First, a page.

I began my career interning for the Pacific Northwest office of the Sierra Club in the late 1960’s, working on legislative designation of North Cascades National Park and the Alpine Lakes Wilderness and on Hells Canyon hydroelectric dam issues. My Oberlin College thesis looked at the controversy over mining in the Glacier Peak Wilderness.
On staff of the new environmental studies program at UC-Santa Cruz 1970-75, I participated in defining curriculum, advised students, and initiated student field studies. For Santa Cruz, I led undergraduate teams researching park values in Alaska’s Wrangell Mountains and organized similar projects for Lake Clark and Southeast Alaska and in the Santa Cruz Mountains. Later, I returned to Santa Cruz to teach classes in environmental policy and in Alaska environmental issues.
My masters thesis for the UC-Berkeley department of landscape architecture environmental planning program compared legislative proposals for management of Wrangell-St. Elias.
Through the winter of 1975-76, My wife Marci Thurston and I lived in a one-room wilderness cabin at the entrance to the Chitistone Canyon in the Wrangells, heating with firewood cut from the forest with hand tools, traveling on skis, without electricity, phone, radio, or a clock.
During congressional deliberation leading to the Alaska National Interest Lands Conservation Act of 1980, I served on the Alaska governor’s planning and policy staff, as consultant to the Joint Federal-State Land Use Planning Commission for Alaska, as Alaska representative for Friends of the Earth, and on the staff of the coalition of environmental groups advocating for the legislation in Washington, D.C., where I specialized in mining and Wrangell Mountains issues.
Returning to the Wrangells near McCarthy, Marci and I first traded building a new log cabin in exchange for living in a completed one. Then we designed our own place at Sweet Creek near Kennecott, a few miles from McCarthy, with solar greenhouse and organic gardens, where our two daughters home schooled and lived much of their childhood.
My Union Institute doctoral dissertation explored relationships between the contemplative and activist life in the context of the American wilderness. It is in the form of a novel, accompanied by footnotes and a context essay covering the relevant literature. Fireweed Press subsequently published the novel, Alaska Dragon, in 1991.
I have practiced Buddhist meditation at Vietnamese Zen master Thich Nhat Hanh’s retreat center in France and yoga with several U.S. teachers. I have trained in the Japanese martial art of Aikido since 1994.
With a home at McCarthy-Kennecott in the middle of Wrangell-St. Elias National Park & Preserve, I have been and remain engaged with local policy issues and controversies. Many of these involve decisions about motorized access to areas isolated from vehicle traffic, as well as park planning & management.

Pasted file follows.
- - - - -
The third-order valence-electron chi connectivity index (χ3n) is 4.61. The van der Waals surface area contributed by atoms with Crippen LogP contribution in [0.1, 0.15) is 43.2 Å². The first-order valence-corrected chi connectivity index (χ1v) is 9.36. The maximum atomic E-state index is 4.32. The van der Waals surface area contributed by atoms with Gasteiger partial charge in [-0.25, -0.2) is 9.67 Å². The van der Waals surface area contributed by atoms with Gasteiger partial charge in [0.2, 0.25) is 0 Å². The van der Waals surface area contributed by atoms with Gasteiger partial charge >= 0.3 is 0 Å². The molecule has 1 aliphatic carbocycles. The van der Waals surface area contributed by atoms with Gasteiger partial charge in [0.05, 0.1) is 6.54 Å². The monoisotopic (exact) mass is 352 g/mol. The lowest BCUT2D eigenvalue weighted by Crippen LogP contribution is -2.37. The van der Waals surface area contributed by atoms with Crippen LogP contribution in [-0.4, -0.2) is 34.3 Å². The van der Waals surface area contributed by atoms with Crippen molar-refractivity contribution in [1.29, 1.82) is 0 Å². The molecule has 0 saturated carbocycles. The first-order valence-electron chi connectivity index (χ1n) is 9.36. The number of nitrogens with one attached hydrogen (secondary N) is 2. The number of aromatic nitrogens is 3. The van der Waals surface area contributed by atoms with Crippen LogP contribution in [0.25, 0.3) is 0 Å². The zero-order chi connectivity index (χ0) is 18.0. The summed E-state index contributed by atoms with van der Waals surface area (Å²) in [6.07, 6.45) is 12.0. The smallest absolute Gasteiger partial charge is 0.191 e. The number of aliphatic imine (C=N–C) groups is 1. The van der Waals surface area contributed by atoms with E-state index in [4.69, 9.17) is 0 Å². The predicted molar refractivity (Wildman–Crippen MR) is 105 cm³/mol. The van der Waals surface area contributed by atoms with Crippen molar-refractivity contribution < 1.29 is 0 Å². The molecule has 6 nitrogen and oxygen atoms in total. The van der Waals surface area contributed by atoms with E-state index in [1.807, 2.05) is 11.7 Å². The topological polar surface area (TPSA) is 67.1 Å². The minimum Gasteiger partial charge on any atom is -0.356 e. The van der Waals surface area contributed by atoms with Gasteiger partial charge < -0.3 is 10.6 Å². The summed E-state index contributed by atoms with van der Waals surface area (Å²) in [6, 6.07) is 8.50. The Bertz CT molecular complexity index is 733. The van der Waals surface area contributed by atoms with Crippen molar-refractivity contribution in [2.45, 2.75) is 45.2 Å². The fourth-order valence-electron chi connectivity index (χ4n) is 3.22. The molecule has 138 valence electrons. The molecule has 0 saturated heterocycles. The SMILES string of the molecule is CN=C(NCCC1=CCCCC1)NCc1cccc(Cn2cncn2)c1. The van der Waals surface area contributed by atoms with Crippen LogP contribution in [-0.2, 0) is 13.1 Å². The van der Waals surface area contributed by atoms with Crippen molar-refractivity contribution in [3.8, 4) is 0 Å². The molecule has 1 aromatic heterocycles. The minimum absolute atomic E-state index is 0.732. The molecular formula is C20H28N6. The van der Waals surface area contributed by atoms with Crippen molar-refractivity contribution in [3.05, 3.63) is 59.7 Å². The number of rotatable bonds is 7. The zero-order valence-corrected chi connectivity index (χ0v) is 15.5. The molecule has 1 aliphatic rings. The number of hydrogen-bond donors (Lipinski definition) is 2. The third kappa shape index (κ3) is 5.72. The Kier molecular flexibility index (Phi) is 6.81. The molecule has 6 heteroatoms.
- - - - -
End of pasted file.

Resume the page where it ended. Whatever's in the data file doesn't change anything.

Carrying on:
My work on transportation and land use planning has also included consulting for the Institute for Transportation and Development Policy on highway development and urban sprawl in the Czech Republic and Poland. I taught at the Arava Institute for Environmental Studies in Israel and helped with the launch of this program for Jewish, Arab and international students during its first semester.
In 1983, Marci, colleagues and I initiated a two-month college environmental field studies program based in McCarthy and including extensive wilderness travel in the Wrangell Mountains. Administered through Wildlands Studies, enrolling students from around the country, it has been affiliated with San Francisco State University, UC-Santa Barbara, and now Cal State-Monterey Bay. The program is entering its 31st season. Leadership has passed to successive generations of faculty; I still teach with the program. Housed at the National Historic Register “Old Hardware Store” building in McCarthy, it led to creation of The Wrangell Mountains Center, which now also supports many additional programs in the arts, humanities and sciences in the Wrangell Mountains.
In 2003, Evergreen State College faculty Ted Whitesell invited me to co-teach a three-quarter, full-time set of courses, in which undergraduates researched and wrote a book on the wilderness preservation movement in Washington State. Ted subsequently edited the student manuscript for publication by Mountaineers Press as Defending Wild Washington, A Citizen’s Action Guide. I returned to Evergreen to co-teach a one-quarter program in policy advocacy in 2010 and am presently resource faculty for the college.
My current projects include a book manuscript and curriculum on the natural history of Wrangell-St. Elias, a book and curriculum on strategic policy advocacy co-authored with Vanderbilt Law School faculty Roger Conner, and work on pain, addiction and chronic disease issues with Kimber Rotchford, M.D.